More people have been successfully prosecuted for collecting information or pictures useful to terrorists than for any other offence under the Terrorism Act 2000 since its enactment in the United Kingdom.
And last year more people were also tried and convicted for the collection of information useful for an act of terrorism than for any other offence under terrorism legislation.
Figures published by the Home Office show the extent to which the collection of information and the maintenance of a record - including photographs or electronic records - is leading to successful prosecutions.
Thirty-one people have been convicted for the “collection of information useful for an act of terrorism,” when this was the principal and most serious offence for which they were charged between 2001 and 2013.
There were more convictions for this offence than for membership, fundraising, non-disclosure of information relating to terrorist investigations, obstruction, weapons training, possession of articles for terrorist use, incitement of terrorist acts overseas and failure to comply with duties at ports or borders under Schedule 7.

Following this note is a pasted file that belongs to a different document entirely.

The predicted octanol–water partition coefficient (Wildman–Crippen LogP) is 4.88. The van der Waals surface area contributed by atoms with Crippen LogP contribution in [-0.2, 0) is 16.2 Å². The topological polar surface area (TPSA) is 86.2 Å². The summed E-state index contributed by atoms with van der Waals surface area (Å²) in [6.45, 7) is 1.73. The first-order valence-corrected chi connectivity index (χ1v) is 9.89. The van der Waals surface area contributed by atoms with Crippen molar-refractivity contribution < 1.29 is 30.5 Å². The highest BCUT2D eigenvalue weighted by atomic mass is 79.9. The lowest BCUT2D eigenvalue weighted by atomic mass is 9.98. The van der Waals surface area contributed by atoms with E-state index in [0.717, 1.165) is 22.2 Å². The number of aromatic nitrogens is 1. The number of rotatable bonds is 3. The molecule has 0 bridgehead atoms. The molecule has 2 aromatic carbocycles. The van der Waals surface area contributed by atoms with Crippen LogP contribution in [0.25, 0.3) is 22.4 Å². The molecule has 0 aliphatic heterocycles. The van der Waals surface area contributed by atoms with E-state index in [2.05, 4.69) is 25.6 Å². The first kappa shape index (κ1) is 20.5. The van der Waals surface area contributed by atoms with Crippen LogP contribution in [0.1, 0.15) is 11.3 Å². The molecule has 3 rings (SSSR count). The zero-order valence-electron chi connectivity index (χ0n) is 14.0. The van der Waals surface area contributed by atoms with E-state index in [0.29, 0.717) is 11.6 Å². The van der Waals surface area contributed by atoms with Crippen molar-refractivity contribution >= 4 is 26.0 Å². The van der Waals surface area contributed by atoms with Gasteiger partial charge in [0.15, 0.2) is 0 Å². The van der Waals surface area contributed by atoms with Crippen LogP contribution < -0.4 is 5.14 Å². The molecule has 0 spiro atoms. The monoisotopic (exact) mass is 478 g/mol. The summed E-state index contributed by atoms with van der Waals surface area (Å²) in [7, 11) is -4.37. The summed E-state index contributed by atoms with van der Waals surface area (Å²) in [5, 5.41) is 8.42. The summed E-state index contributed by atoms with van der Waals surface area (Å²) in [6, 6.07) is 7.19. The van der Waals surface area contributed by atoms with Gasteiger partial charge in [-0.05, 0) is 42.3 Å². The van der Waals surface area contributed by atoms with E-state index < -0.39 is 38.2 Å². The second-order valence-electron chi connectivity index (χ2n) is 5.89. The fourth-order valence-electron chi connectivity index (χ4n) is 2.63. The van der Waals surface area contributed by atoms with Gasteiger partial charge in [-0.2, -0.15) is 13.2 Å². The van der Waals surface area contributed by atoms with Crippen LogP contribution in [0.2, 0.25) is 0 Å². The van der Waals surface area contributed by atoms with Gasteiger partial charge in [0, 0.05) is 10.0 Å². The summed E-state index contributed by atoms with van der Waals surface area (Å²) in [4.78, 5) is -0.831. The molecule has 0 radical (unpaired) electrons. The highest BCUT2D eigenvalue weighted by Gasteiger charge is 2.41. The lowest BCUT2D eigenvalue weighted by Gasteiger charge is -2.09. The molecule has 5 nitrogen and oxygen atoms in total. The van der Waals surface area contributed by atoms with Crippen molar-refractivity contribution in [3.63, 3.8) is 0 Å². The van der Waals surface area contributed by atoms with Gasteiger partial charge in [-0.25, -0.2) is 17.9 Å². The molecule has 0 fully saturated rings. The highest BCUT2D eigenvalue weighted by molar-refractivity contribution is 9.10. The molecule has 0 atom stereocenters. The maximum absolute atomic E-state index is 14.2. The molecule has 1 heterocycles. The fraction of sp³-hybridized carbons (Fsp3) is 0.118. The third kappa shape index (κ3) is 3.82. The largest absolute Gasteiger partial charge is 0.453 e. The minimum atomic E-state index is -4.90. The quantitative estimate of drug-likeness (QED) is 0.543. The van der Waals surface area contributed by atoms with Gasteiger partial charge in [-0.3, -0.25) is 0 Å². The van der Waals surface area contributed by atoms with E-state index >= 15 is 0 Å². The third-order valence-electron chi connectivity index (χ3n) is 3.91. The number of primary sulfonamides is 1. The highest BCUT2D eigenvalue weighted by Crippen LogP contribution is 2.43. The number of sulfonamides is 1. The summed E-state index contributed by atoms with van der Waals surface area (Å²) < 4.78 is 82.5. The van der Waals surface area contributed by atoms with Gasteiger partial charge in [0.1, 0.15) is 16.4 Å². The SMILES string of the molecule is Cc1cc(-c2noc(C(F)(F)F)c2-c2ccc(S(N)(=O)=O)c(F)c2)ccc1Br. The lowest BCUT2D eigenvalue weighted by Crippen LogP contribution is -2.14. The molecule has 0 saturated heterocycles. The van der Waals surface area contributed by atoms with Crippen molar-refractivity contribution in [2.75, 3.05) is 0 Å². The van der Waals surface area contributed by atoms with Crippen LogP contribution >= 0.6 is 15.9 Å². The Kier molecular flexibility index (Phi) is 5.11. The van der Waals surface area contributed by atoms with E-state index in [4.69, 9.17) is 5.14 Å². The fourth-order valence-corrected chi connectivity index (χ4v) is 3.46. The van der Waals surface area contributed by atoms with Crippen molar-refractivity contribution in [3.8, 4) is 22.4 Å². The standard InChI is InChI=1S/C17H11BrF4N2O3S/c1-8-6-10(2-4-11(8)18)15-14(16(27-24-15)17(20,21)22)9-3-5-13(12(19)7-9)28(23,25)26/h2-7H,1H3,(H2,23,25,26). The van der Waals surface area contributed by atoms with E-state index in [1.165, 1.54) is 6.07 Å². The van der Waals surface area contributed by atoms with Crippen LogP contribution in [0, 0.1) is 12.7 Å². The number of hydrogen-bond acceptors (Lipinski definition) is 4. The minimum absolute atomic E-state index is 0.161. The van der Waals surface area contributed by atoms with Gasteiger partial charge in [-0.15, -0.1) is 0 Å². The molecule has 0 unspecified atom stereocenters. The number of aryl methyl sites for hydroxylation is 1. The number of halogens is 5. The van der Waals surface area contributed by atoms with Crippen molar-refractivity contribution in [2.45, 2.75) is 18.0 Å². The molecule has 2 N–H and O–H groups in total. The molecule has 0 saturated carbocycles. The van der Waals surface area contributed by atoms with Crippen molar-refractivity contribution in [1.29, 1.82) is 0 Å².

Over the past decade the “collection of information” accounted for more convictions than every other offence under current terrorism legislation apart from the offence of “preparation for terrorist acts,” which accounted for 53 convictions under the Terrorism Act 2006.
In 2012/13 more people were tried in the United Kingdom for the collection of information useful for an act of terrorism than for any other offences under terrorism legislation.
The conviction rate was high. Nine people were tried and eight of those were convicted.
The only other successful prosecutions under the Terrorism Act 2000 last year were for fundraising (two convictions), whilst one person was successfully prosecuted for the “encouragement of terrorism” and two others were successfully prosecuted for the “preparation of terrorist acts” under the Terrorism Act 2006.
The Sentinel asked the Home Office if it kept a record of the literature or photographs which had led to arrests under Section 58 of the Terrorism Act, since its enactment.
The paper also asked if it knew what happened to such items once convictions are secured. The Home Office replied that it didn’t hold this information.
The Sentinel asked if it had a policy regarding seditious, extremist literature and whether it maintained lists of magazines, books or websites that are of specific interest.
The Home Office replied that it didn’t have such a policy, but added: “The police and the Counter Terrorism Internet Referrals Unit have the power to take action against material that breaches legal thresholds.”